One Foot in the Gravy — Howard Kingkade’s comedy and winner of Fort Wayne Civic Theatre’s Northeast Indiana Playwright Festival, 8 p.m. Saturday, March 25; 2 p.m. Sunday, March 26, Arts United Center, Fort Wayne, $10-$20, 422-4226
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22nd Annual Valentine’s Invitational — Works from local and national artists, Tuesday-Saturday and by appointment thru March 31, Castle Gallery Fine Art, Fort Wayne, 426-6568
2017 Scholastic Art & Writing Awards — Award-winning works from northern Indiana and northwest Ohio middle and high school students, Tuesday-Sunday thru April 9, Fort Wayne Museum of Art, $5-$7 (members, free), 422-6467
Afros: A Celebration of African Hair by Michael July — Contemporary photography exhibit by Brooklyn author/photographer, daily thru April 14, D’Agostino Art Gallery, Indiana Tech, Fort Wayne, 399-8626
An Artful Spring — Works by Gwen Gutwein, Patricia Weiss, Austin Cartwright and more, Tuesday-Saturday thru March 31, Crestwoods Frame Shop & Gallery, Roanoke, 672-2080
Decatur Sculpture Tour — 31 original sculptures and 15 permanent exhibits on display, walking tour maps available, thru April 1, Decatur, free, 724-2605
Echolilia — Works from Timothy Archibald and his autistic son, Eli, Tuesday-Sunday thru June 11, Fort Wayne Museum of Art, $5-$7 (members, free), 422-6467
Entropy — Daniel Swartz solo exhibition explores relationship between death and mourning through combinations of mythology, mathematics, multi-dimensional physics and pop culture, Monday-Saturday thru April 1, Jennifer Ford Art, Fort Wayne, 740-1309
Diane Allen Groenert — Exhibition of local artist’s Downtown Series and new works, Monday-Saturday thru June 24, West Central Microcreamery & Cafe, Fort Wayne, 415-9293
Expressions of Existence — An exhibition of works by artists through history, including Jackson Pollock, Andy Warhol, Francisco Goya and others whose works have been influenced by disabilities, Tuesday-Sunday thru June 11, Fort Wayne Museum of Art, $5-$7 (members, free), 422-6467
Fort Wayne Artist Guild Exhibitions — Works by Alice Siefert at Aldersgate United Methodist Church, Jennifer Caudel at Allen County Retinal Surgeons, Anita Trick, Citizens Square (2nd and 3rd floors), Darlene Selzer Miller at The Einhaus Group for Women’s Health, Patricia Weiss at Heritage of Fort Wayne, Emily Jane Butler at Ophthalmology Consultants (Southwest), Linda Binek at Ophthalmology Consultants (North), Carolyn Stachera at Rehabilitation Hospital of Fort Wayne, John Kelty at ResCare Inc. Adult Day Service, Wiletta Blevins at Town House Retirement, Karen Bixler at Visiting Nurse Hospice and Barb Yoder and Karen Harvey at Will Jewelers, thru April 30, fortwayneartistguild.org.
Fort Wayne Photographers Club — Exhibition featuring local photographers, Tuesday-Sunday thru April 30, Foellinger-Freimann Botanical Conservatory, Fort Wayne, $3-$5 (2 and under, free), 427-6440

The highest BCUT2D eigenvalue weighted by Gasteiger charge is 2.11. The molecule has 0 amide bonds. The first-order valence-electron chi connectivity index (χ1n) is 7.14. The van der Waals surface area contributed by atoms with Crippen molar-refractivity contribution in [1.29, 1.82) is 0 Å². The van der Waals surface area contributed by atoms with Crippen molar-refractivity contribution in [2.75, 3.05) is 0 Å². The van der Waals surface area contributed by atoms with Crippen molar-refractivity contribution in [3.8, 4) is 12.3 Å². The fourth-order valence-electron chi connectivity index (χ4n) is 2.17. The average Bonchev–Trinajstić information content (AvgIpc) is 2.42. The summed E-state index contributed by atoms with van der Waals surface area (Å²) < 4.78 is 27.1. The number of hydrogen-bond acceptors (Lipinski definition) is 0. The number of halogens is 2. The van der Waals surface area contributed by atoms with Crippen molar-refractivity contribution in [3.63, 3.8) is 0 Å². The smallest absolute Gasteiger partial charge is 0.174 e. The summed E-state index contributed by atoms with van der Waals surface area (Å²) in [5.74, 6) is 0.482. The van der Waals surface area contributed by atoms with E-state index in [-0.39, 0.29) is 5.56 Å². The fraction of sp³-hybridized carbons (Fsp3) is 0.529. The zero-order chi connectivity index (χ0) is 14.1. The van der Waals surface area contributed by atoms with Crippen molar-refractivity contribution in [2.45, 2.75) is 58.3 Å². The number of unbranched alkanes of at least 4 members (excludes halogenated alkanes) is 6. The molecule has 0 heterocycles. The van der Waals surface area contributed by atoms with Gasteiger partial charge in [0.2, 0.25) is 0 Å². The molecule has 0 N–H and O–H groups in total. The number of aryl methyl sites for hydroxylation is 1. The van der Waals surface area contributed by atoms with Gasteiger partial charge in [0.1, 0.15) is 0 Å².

Garden Party — Garden-themed works in a variety of mediums from over 30 local artists, Monday-Saturday thru March 31, Orchard Gallery of Fine Art, Fort Wayne, 436-0927
Generations: A View of Who Was Who — Works by Romare Bearden, Kara Walker, Alma Thomas, Jacob Lawrence and other African-American artists, Tuesday-Sunday thru April 9, Fort Wayne Museum of Art, $5-$7 (members, free), 422-6467
Glass: A Medium in Art and Automobiles — Dale Chihuly blown glass and fiberglass auto, daily thru Sept. 8, Auburn Cord Duesenberg Museum, Auburn, $7.50-$12.50, 925-1444
A Mary Poppins Garden Party — Child-oriented garden exhibit, Tuesday-Sunday thru April 1, Foellinger-Freimann Botanical Conservatory, Fort Wayne, $3-$5 (2 and under, free), 427-6440
Moments in Time: Reflecting on the Human Spirit — Elizabeth Opalenik photographs from her recent Amish series A Journey Home and her Reflecting on the Edge exhibition, daily thru March 26, Visual Arts Gallery, IPFW, Fort Wayne, 481-6709
Outdoor Sculpture Invitational — Fifteen outdoor sculptures from regional artists, daily thru April 30, School of Creative Arts campus, University of Saint Francis North Campus, Fort Wayne, 399-7999
RAW. Untamed. Unashamed. Visions of Freedom. — Abstract romanticist works in acrylics and epoxy from Kristy Jahn, Fridays and Saturday-Thursday by appointment thru March 25, The Gallery at Pranayoga, Fort Wayne, 423-9642
Sharon — An exhibition of Leon Borensztein photographs chronicling the struggles he faced raising his severely disabled daughter, Tuesday-Sunday thru June 11, Fort Wayne Museum of Art, $5-$7 (members, free), 422-6467
Wabash County Schools Exhibition — Works by high school art students, daily thru April 16, Clark Gallery, Honeywell Center, Wabash, 563-1102